Developers are showing plenty of interest in projects at the corner of Route 9W and Wemple Road in the Glenmont area. The question, though, is how to make it all possible.
Engineers working with Gordon Development, the company attempting to build 95 apartment units at the intersection, spoke about their plans at an Oct. 20 meeting of the Town of Bethlehem’s Development Planning Committee. The one, two, and three-bedroom apartments would be similar to the company’s residential units on Hague Boulevard. Initial plans call for a clubhouse structure to be built as part of the complex, and for two access roads to connect to Wemple Road.
The proposal is smaller than the Wemple Corners project, a development that as proposed would include 470 apartment units, 56 twin homes, and 145,000 square feet of commercial space. Developers for Wemple Corners have also proposed a one-lane roundabout at the intersection of Wemple Road and Route 9W. At a recent public hearing regarding the environmental review of the project, residents expressed concern over the number of apartment complexes in the town of Bethlehem.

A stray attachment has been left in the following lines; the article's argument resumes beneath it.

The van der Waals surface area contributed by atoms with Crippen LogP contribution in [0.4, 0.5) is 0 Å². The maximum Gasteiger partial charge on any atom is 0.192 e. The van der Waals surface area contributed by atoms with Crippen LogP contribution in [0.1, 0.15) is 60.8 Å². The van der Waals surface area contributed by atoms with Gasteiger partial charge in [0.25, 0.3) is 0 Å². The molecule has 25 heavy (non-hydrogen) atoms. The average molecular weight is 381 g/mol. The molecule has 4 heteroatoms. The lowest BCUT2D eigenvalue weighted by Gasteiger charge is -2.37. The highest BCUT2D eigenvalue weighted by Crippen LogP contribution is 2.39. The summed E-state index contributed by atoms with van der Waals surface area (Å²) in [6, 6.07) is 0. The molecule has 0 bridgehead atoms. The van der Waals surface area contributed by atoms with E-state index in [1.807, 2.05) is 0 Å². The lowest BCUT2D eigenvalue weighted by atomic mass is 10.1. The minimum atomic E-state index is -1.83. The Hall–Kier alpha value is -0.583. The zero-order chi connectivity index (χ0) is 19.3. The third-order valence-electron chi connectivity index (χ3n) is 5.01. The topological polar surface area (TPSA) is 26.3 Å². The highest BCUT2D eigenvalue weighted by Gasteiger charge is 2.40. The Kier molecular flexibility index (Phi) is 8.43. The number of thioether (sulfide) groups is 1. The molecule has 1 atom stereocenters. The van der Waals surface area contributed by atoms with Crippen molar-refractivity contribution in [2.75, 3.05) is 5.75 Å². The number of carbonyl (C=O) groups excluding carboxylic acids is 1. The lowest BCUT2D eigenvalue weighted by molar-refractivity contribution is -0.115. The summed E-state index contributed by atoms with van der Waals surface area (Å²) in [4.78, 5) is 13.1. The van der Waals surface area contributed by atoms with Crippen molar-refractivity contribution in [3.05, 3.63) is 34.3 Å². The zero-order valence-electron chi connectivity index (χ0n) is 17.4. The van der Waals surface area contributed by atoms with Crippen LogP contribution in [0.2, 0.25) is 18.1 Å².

Bethlehem Assistant Town Engineer Terry Ritz said there has been plenty of interest in building apartment complexes in the town in recent years.
“In the 2005 comprehensive plan, the town wanted diversity in housing. Lately, we’ve gotten a lot of projects before the Planning Board for apartments. I’m sure the town will be looking at the comprehensive plan to see if it needs to be adjusted,” said Ritz.
With two significant projects proposed at the same intersection, town officials are concerned about many factors. One raised at the DPC meeting by Michael Morelli, the town’s Director of Economic Development and Planning, was the timing of the projects, as well as the need for infrastructure improvements in the area.
Committee members discussed the need for a full depth re-build of Wemple Road due to an expected increase in traffic. That type of work would include reconstruction of the roadway, along with the installation of sidewalks, as the town attempts to follow its own Complete Streets policy adopted in 2009. The policy calls for bicyclists and pedestrians to be considered equally whenever the town undertakes street reconstruction or new construction.